In spite of nearly two years of data on the performance of variable speed turbines, the results remain ambiguous. Certainly, variable speed turbines are as productive as constant speed machines. But whether they offer performance benefits, as once touted, remains to be seen.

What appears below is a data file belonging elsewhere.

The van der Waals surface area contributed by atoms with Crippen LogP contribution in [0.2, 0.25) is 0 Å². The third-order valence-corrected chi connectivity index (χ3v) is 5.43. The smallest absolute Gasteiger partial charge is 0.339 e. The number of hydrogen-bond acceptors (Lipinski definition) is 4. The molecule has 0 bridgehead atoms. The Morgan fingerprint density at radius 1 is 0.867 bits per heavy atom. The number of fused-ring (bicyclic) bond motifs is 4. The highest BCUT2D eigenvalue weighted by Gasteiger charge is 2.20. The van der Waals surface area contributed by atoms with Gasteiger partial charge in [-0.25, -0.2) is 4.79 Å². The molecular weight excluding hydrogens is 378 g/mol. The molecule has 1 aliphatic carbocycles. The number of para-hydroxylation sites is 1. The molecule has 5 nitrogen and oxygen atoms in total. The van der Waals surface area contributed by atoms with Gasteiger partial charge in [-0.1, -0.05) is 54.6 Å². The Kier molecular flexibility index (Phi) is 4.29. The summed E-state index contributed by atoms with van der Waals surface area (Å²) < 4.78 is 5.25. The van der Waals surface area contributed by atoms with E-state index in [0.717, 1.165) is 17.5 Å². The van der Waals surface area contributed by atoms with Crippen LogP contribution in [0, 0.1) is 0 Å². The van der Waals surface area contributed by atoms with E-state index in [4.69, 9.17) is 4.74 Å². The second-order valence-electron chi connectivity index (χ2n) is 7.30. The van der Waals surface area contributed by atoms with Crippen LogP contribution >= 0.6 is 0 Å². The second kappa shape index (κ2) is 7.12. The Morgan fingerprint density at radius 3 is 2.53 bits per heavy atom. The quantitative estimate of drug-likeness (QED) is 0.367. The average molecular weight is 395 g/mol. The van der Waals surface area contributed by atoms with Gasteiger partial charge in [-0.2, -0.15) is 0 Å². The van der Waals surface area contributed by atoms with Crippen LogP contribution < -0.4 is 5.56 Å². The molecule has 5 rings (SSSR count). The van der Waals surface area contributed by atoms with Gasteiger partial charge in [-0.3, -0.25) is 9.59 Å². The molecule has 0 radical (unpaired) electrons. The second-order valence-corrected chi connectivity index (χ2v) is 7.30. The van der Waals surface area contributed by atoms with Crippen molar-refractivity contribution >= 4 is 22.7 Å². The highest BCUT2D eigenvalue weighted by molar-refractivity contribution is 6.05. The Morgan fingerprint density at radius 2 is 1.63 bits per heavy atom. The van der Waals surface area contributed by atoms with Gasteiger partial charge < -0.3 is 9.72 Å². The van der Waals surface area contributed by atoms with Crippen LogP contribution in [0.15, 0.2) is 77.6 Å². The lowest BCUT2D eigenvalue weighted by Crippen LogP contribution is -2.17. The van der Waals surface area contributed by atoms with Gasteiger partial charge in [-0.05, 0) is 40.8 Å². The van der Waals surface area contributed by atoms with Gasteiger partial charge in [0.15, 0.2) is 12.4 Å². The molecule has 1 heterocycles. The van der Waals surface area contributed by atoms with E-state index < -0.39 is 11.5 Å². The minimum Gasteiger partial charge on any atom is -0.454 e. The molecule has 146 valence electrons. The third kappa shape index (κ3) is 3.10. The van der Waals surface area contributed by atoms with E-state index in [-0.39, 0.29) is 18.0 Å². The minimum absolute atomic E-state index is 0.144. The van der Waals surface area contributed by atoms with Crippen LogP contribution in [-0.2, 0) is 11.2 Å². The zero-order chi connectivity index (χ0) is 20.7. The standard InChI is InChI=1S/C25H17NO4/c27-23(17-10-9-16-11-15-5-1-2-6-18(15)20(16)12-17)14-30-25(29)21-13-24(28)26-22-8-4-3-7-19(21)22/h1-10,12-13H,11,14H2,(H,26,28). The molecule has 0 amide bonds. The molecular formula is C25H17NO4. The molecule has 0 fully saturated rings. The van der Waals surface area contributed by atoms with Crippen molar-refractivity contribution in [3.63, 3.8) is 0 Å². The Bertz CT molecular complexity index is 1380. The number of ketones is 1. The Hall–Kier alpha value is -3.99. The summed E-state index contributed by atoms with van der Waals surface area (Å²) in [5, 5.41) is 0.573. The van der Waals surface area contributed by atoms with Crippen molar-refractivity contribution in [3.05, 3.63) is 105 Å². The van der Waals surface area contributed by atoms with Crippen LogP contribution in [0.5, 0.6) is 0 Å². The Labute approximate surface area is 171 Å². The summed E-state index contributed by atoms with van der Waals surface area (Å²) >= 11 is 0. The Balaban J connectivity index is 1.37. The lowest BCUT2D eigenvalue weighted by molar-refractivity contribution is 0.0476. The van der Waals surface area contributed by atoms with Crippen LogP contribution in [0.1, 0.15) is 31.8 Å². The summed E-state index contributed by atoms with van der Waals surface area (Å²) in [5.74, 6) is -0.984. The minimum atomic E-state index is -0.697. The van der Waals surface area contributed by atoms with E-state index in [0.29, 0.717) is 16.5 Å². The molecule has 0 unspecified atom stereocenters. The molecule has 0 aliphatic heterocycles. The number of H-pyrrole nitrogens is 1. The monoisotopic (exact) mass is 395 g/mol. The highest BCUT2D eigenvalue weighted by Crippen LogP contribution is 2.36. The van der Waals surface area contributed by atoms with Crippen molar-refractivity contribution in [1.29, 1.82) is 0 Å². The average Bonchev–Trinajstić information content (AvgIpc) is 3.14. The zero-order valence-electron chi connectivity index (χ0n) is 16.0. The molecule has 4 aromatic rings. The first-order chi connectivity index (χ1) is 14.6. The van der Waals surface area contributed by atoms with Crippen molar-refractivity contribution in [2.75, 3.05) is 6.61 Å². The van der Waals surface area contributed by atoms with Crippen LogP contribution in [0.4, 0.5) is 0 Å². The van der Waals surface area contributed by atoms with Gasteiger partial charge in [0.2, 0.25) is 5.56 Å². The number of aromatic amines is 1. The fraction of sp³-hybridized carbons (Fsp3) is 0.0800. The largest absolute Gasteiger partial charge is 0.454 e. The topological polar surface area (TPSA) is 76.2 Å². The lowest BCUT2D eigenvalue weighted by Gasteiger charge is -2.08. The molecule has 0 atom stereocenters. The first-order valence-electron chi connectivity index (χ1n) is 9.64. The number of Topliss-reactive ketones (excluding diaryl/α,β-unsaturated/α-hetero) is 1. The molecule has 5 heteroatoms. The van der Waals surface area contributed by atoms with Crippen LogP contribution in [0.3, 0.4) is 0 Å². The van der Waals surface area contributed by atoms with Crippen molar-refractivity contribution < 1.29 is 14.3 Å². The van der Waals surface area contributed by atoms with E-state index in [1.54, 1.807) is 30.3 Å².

Kenetech may resolve this problem. They have completed the largest project ever in the Netherlands, a 35 MW linear wind plant on a old dike near Eemshaven in the northeastern province of Groningen. The 94 Kenetech turbines abut a string of 40 Micon turbines, affording one of the best opportunities yet to compare the performance of the variable speed KVS 33 side-by-side with a constant speed Danish turbine. The wind industry will simply have to wait for the results before it can answer the question of whether variable speed turbines out perform constant speed machines.